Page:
How asking about your sleep, smoking or yoga habits can help pollsters verify their findings
Pew Research Center uses benchmarking questions to ensure our surveys are accurate. Learn why and how we use these questions.
Public Expects Gridlock, Deeper Divisions With Changed Political Landscape
The public is generally positive about the outcome of last week’s midterm elections. Yet most Americans think that neither Democratic congressional leaders nor Donald Trump will be successful in getting their policies passed into law during the next two years.
Exit polls, election surveys and more: A guide for the 2018 midterms
On election night 2018, besides the exit polls there will be an additional source of data on who voted and why, developed by The Associated Press, Fox News and NORC at the University of Chicago and based on a very different methodology. That means that depending on where you go for election news, you may get a somewhat different portrait of this year’s electorate.
‘Defining the universe’ is essential when writing about survey data
Given the wide range of people we speak to for our polls – and the issues we ask them about – it’s important to be as clear as possible about exactly who says what. In research circles, this practice is sometimes called “defining the universe.”
Q&A: How and why we studied teens and cyberbullying
Roughly six-in-ten U.S. teens have been bullied or harassed online. Senior Researcher Monica Anderson discusses the methods and meaning behind the data.
Q&A: The challenges of creating a religious typology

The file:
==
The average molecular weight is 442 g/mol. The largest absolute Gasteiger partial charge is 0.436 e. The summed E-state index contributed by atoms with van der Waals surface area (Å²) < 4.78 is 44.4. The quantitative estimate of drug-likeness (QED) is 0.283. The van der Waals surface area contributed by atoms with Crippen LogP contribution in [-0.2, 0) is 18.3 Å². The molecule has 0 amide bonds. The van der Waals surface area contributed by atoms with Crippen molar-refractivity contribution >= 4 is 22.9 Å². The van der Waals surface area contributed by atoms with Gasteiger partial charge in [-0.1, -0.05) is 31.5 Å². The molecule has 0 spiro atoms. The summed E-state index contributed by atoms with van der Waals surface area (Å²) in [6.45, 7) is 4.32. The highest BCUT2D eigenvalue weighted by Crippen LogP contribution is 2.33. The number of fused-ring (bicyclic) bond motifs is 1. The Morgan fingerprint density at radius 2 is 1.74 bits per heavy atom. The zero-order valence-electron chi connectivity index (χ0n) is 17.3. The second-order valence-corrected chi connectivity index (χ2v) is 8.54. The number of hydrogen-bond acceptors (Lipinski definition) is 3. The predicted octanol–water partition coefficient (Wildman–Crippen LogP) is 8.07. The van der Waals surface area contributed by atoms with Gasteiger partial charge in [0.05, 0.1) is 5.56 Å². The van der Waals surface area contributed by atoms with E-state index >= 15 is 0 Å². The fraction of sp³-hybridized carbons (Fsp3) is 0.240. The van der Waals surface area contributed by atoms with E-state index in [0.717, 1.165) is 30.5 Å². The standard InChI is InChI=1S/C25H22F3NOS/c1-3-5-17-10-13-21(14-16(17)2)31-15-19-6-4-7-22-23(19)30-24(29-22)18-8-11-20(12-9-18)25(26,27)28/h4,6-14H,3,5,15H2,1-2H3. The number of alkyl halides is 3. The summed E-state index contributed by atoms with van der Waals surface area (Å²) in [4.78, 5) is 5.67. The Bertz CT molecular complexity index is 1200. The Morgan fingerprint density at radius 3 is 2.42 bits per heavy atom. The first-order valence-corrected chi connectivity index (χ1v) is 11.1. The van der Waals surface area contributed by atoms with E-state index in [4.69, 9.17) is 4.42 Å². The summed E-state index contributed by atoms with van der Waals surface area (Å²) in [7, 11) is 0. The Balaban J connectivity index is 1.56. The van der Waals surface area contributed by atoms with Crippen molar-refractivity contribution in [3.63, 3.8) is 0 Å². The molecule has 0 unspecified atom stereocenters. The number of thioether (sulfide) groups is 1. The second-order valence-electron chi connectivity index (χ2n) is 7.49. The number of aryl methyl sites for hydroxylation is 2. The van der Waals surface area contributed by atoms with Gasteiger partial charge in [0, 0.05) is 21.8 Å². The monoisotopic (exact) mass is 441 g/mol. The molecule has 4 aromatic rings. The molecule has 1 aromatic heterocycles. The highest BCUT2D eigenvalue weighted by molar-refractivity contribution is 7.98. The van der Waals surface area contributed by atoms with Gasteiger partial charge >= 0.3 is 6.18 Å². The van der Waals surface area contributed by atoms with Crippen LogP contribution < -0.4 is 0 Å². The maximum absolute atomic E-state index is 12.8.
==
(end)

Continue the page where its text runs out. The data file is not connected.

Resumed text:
This new analysis creates a typology that cuts across denominations, sorting Americans into seven groups, or “clusters,” based on their religious practices and values, their views about religion in general, and the sources of meaning and fulfillment in their lives. Rich Morin, a senior editor at the Center, explains how the study was put together, and discusses the role of cluster analysis in creating the typology.
What are nonprobability surveys?
Many online surveys are conducted using “nonprobability” or “opt-in” samples, which are generally easier and cheaper to conduct. In our latest Methods 101 video, we explore some of the features of nonprobability surveys and how they differ from traditional probability-based polls.
Video Explainer: What are nonprobability surveys?
Our latest Methods 101 video explores some of the ways these surveys differ from traditional probability-based polls.
When writing about survey data, 51% might not mean a ‘majority’
For many people, “majority” is a word so common that they rarely have to think twice about what it means. But it’s a different matter for polling organizations like Pew Research Center. At the Center, writers cannot label a survey finding a “majority” unless it meets specific criteria.
How Does Pew Research Center Measure the Religious Composition of the U.S.? Answers to Frequently Asked Questions
At Pew Research Center, we frequently receive questions about how we measure religion. Here are answers to some of the questions we get most frequently.